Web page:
Never knowingly undersolved.

Guardian No 24,582 / Araucaria

Posted by Eileen on December 29th, 2008


What a treat! I have been so looking forward to my first Araucaria blog but didn’t expect to get it on a Monday. [That’s not to say I wouldn’t have been glad to get the usual Rufus!] This was not one to rush: there was so much to savour – both old favourite plays to revisit and elegant clues to delight in. Classic Araucaria. [I initially thought there were no anagrams but there was just one – and a bit.]

[ ]* = anagram


CHEAPEN: CHE [crossword setters’ favourite revolutionary] + A + PEN
ANTONIO: [D]ANTON +10 [TEN]: Danton was a leading figure in the French revolution. Antonio appears as The Merchant of Venice, as a friend of Sebastian in Twelfth Night, Prospero’s brother in The Tempest and also in Much Ado about Nothing and Two Gentlemen of Verona.
10 OLD DOG: O + L +’D + DOG [follow]: ‘you can’t teach an old dog new tricks’
11 ABHORSON: ABHOR + SON: the executioner in Measure for Measure
12 FOOL: double definition: a fruit fool is a dessert and King Lear’s fool was his devoted companion
13 SUPPRESSOR: SUP + PRESS [who else was looking for ‘fe’?] + OR
14 SHAKESPEARE: the key to the theme: film ‘KES’ [another crossword favourite] in SHAPE + ARE [live]
19 STALINGRAD: A LING in STRAD: Stalingrad was renamed Volgograd in 1961
22 SNUG: double definition: Snug was the joiner [!] in A Midsummer Night’s Dream
23 PERICLES: P[age] + ERIC + LES: lovely!
24 SILVIA: S’IL V[ous plait] + I + A: Silvia is the love of Valentine in Two Gentlemen of Verona and appears in a song there, ‘Who is Silvia?’
25 BLUE MAX: 1966 film about a WW1 German fighter pilot and highest German military award: sounds like ‘bloom axe’
26 SLENDER: S + SLENDER: Slender appears in The Merry Wives of Windsor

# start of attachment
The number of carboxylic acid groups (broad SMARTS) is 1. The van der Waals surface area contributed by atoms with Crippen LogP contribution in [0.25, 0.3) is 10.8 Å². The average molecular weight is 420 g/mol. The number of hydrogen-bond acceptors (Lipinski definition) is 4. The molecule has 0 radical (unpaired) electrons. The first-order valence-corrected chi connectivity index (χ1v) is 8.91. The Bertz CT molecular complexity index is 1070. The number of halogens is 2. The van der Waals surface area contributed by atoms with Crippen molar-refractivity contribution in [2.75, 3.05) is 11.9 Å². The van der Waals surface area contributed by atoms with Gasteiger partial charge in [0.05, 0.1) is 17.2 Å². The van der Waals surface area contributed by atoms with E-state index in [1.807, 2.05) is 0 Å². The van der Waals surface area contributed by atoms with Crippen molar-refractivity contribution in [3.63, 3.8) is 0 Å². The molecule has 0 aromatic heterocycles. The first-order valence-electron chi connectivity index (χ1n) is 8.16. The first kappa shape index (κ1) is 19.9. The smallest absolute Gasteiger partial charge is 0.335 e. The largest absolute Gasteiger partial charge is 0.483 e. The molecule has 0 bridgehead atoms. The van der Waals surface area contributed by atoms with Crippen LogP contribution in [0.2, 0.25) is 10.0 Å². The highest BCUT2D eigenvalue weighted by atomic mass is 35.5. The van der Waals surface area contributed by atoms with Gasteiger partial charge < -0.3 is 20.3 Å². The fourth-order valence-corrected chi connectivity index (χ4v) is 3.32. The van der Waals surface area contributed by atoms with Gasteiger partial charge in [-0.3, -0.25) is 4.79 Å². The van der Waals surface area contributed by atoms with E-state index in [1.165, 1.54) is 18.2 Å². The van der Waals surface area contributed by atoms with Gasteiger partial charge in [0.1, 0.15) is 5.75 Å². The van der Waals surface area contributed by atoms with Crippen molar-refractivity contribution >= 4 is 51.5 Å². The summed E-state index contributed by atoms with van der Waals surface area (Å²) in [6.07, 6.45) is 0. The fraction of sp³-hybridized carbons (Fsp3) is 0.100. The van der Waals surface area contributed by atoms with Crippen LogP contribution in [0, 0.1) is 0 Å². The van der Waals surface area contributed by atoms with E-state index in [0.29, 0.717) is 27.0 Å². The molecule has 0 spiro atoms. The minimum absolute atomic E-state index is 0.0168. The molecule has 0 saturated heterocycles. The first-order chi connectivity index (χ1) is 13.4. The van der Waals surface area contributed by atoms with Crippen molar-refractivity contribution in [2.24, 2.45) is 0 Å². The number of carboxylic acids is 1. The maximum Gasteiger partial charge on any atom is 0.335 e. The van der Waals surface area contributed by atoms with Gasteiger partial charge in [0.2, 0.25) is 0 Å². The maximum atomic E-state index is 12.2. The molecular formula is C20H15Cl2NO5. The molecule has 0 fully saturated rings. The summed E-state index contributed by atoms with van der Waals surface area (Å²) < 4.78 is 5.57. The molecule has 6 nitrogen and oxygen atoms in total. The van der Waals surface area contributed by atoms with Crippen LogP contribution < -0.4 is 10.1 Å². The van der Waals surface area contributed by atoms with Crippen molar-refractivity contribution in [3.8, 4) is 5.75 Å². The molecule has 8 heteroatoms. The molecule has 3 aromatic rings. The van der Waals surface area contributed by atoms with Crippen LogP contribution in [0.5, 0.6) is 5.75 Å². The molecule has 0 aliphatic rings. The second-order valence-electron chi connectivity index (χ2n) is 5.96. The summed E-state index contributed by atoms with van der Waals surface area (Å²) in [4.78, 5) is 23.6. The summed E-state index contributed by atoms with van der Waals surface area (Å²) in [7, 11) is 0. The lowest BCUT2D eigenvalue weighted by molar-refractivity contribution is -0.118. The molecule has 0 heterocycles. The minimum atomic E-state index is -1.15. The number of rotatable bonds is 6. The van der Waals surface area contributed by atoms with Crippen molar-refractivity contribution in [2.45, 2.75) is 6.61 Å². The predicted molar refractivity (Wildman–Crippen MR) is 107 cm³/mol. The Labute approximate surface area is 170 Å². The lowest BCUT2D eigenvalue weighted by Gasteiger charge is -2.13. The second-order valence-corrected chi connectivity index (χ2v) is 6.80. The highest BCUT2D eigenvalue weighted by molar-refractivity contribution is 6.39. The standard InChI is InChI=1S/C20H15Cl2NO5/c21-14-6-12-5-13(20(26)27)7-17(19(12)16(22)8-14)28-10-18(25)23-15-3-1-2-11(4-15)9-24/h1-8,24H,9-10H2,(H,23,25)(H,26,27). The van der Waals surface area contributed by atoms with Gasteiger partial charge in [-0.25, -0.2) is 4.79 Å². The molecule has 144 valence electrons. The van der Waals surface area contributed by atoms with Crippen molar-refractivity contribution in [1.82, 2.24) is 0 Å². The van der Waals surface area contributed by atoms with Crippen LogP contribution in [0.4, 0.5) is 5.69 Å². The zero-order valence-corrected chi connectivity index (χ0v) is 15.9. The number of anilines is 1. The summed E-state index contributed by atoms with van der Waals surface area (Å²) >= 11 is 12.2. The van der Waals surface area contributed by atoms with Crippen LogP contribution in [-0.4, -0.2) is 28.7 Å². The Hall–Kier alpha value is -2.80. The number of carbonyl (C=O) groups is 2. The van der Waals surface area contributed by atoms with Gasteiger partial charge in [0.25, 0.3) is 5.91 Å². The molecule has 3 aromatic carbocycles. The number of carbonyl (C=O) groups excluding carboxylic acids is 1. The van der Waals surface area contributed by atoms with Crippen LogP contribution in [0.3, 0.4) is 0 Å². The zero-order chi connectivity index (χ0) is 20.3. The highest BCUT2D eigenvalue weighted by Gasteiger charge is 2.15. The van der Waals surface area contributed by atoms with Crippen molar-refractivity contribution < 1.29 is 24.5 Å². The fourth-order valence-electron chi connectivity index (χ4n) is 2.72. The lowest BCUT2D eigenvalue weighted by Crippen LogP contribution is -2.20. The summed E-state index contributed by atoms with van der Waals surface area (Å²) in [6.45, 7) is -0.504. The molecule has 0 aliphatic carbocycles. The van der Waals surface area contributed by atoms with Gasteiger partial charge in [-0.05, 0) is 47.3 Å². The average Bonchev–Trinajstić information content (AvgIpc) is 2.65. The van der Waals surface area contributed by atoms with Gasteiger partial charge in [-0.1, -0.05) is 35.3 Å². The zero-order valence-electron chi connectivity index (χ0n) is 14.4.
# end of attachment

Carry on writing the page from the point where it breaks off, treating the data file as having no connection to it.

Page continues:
SHALLOW: S[HALL]OW: Shallow is Slender’s cousin
BARDOLPH: BARD [14] + O[LP]H: Bardolph is a follower of Falstaff in Henry IV Parts 1 and 2 and Henry V
VERGES: double definition: Verges is an officer in Much Ado
ONE-HORSE: double definition: one-horse race / one-horse town
MORRIS: homophone of Maurice + ref. to Morris dancing
PAMPAS GRASS: PAS GRAS [French ‘not fat’] in PAM’S
15 KING LEAR: K [grand] + L [pupil] inside IN GEAR [ready to move off]
16 ROSALIND: SALINe [most of SALT, which is most of DESALT, in 21] inside ROD [measure]: Rosalind is the heroine of As You Like It
18 LUCIFER: double definition Lucifer = [old] Nick, the Devil, and a lucifer is a match [‘to light your fag’]

31 Responses to “Guardian No 24,582 / Araucaria”

  1. Eileen says:

    Thought I’d checked this so carefully! – of course, 26ac is S + LENDER

  2. teesween says:

    Lost interest having established that this one was strictly for the Shakespeare buffs. Personally I’m agin this type of puzzle as it excludes those who are not familiar with the themed work. We are all supposed to be even Harry Potter experts these days.

  3. JohnR says:

    Thanks for the very helpful blog, Eileen.

    Some excellent clues, but I didn’t find the Shakespeare theme added much to the puzzle overall.

  4. Brian Harris says:

    Some rather obscure Shakespeare characters in here…. quite fun to rack my brains trying to remember where Shallow, Bardolph, Abhorson and Verges come from. Liked 23ac, but to be honest, a lot of the other clues left me a bit annoyed. Is “film” really sufficient for “Kes”, for example? It doesn’t exactly narrow it down, does it?! And “are” for live is rather weak.

  5. mhl says:

    Thanks for the excellent post on this, Eileen.

    It took us a while to get SHAKESPEARE from the first themed answers we got (SHALLOW, SILVIA and VERGES) but after that it wasn’t too bad, since most of the unfamiliar characters were quite guessable from the crossing letters. In fact, I thought the hardest one was unrelated to the theme (BLUE MAX) – that struck me as very obscure…

    Eclipse came up in the context of a “one-horse race” in a recent Everyman. I assume it’s a reference to this horse, but I’d be interested if anyone knows if “Eclipse” is used to mean a one-horse race more generally.

  6. Derek Lazenby says:

    I saw today’s setter’s name and gave up immediately. He seems to care more about showing off his own cleverness than in setting a fair puzzle. Though no doubt the anoraks will love it.